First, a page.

The last few months of the year can be challenging for many reasons. If it’s not the hustle and bustle of shopping, visiting with relatives, or dealing with emotional stressors that often arise, it’s the constant temptation to overindulge. From Thanksgiving Day to New Year’s Day, many will fall victim to the greater pull of holiday pleasures, and unnecessarily ditch their exercise routines and healthy diets.
While it isn’t a crime to enjoy a little extra food and drink during the holidays, the problem arises when these temporary indulgences turn into permanent behaviors.
The following suggestions can help keep your habits healthy during the holiday season.
Seek guilt-free instant gratification
Some people look forward to the season of bourbon and eggnog. However, while it might seem like an instant stress reliever during the busy months, too much of this holiday concoction does more harm than good. Instead, try doing a round of sun salutations or take a time-out to stretch and breathe for a few minutes. Doing so will bring you more gratification, give you more energy, and calm your nerves so you can skate through this hectic time of year with ease.
Balance your intake with your output
You don’t have to deprive yourself of once-a-year treats such as pumpkin pie, or peppermint candy canes. But to keep from making it a habit, maintain a clear count of your caloric intake, and adjust your expenditure accordingly.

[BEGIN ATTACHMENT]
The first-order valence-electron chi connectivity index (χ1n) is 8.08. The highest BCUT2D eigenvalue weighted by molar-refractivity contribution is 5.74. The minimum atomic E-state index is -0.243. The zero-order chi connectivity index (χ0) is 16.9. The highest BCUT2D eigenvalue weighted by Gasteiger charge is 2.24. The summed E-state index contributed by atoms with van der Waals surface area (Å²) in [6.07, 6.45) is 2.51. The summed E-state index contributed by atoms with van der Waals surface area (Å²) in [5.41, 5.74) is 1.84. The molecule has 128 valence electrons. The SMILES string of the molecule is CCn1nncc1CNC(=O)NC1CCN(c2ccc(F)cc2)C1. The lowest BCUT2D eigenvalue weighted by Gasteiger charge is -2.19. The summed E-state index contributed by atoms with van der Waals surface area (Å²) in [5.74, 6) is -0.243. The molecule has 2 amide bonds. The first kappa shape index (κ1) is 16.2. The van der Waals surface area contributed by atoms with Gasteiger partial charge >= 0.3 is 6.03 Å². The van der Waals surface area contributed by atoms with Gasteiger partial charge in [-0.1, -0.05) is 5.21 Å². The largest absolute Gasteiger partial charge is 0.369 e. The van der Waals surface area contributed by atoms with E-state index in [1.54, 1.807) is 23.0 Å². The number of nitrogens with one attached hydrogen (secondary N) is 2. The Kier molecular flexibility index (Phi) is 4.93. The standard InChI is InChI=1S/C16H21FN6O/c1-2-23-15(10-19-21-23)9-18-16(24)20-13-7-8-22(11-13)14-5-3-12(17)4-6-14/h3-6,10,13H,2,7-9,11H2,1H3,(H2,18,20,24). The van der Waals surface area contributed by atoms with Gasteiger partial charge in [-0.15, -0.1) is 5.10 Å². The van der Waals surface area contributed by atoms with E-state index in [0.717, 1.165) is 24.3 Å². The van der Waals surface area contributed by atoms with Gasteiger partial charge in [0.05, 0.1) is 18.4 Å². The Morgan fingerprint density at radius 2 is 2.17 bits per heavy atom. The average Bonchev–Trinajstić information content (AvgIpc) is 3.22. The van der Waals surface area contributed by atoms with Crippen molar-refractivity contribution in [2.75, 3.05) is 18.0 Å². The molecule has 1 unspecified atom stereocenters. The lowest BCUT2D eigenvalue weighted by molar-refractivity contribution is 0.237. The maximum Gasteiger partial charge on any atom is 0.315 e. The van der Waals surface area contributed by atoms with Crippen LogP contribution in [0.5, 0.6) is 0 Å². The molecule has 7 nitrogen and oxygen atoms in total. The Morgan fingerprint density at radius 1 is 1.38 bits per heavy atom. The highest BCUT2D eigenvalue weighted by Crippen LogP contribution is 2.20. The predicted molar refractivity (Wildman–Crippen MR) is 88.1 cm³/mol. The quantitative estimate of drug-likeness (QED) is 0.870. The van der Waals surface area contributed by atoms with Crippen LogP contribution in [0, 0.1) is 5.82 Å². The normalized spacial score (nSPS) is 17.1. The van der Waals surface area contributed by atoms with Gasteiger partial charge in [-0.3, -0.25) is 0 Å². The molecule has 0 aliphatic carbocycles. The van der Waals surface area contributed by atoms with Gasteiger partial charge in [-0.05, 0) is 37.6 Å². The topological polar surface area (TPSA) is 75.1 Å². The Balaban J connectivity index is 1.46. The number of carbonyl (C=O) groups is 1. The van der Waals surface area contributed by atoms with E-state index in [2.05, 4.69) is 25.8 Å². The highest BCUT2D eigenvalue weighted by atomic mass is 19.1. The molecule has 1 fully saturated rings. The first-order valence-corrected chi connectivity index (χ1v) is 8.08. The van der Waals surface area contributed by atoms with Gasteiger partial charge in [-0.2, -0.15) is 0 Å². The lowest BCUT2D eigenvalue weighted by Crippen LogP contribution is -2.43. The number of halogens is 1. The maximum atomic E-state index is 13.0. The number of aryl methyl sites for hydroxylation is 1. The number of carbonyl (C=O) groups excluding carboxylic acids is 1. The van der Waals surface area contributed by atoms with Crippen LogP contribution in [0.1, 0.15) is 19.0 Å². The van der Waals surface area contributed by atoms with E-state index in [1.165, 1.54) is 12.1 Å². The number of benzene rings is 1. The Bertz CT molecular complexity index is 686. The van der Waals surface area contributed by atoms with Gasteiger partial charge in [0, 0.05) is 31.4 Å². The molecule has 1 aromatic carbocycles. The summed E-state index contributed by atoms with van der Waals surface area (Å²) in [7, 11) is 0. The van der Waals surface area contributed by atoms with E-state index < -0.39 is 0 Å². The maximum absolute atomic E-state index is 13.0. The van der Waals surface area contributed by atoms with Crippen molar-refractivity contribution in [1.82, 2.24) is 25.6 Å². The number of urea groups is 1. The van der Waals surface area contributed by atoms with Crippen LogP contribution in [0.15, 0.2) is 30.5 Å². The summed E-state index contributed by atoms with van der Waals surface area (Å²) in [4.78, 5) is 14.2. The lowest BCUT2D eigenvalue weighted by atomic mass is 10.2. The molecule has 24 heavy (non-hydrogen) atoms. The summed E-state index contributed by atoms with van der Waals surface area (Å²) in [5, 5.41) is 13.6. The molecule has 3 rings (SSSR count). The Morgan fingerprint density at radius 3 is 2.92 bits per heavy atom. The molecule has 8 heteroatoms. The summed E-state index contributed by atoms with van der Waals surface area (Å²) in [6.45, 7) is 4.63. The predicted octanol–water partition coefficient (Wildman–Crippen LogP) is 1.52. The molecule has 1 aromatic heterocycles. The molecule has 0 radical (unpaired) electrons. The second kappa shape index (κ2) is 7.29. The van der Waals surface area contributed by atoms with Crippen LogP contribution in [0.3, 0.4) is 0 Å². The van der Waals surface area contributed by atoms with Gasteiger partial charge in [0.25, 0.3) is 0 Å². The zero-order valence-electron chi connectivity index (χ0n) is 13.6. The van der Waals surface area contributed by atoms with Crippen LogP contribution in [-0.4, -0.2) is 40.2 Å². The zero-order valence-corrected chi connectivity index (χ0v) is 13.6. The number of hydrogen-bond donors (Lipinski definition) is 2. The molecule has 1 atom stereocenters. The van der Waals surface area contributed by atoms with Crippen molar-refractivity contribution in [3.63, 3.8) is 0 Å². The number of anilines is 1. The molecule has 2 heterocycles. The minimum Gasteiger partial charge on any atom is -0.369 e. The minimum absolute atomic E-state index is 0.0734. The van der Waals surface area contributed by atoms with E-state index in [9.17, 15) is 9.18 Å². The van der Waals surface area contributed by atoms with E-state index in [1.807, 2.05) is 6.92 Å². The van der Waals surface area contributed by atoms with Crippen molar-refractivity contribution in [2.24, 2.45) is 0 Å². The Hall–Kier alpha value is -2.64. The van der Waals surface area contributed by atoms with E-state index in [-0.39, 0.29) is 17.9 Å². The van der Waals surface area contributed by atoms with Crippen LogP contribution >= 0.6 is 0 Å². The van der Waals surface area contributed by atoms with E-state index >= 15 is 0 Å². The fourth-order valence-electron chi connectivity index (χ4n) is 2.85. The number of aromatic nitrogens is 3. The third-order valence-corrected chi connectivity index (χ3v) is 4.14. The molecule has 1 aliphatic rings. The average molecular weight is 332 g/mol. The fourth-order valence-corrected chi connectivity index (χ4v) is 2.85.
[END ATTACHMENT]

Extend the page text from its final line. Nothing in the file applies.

For example, an hour of vinyasa yoga or Pilates burns approximately three to four hundred calories, which is about the equivalent to one slice of pie (without the ice cream!) Did you go to class today? Great! You can guiltlessly eat the pie. Did you skip class today? Hmm… When you look at it in terms of a fair trade, you’ll be less likely to create the habit of overeating and under-exercising.
Savor the sweetness of life
Why do most people feel so satisfied after yoga? You will find the answer at the end of class (hint: relaxation time!) I guarantee you won’t find a sweeter treat than that.
If you can’t make it to the studio, before you go to bed at night, take a few moments to lie on your back and reflect upon the day’s activities. If you indulged in something decadent, don’t feel guilty about it. Instead, savor the memory and feel grateful for the opportunity. Having an appreciation for guilty pleasures reduces our anxiety about them. Less anxiety means we can make better decisions and enjoy the holiday cheer in moderation, instead of in excess.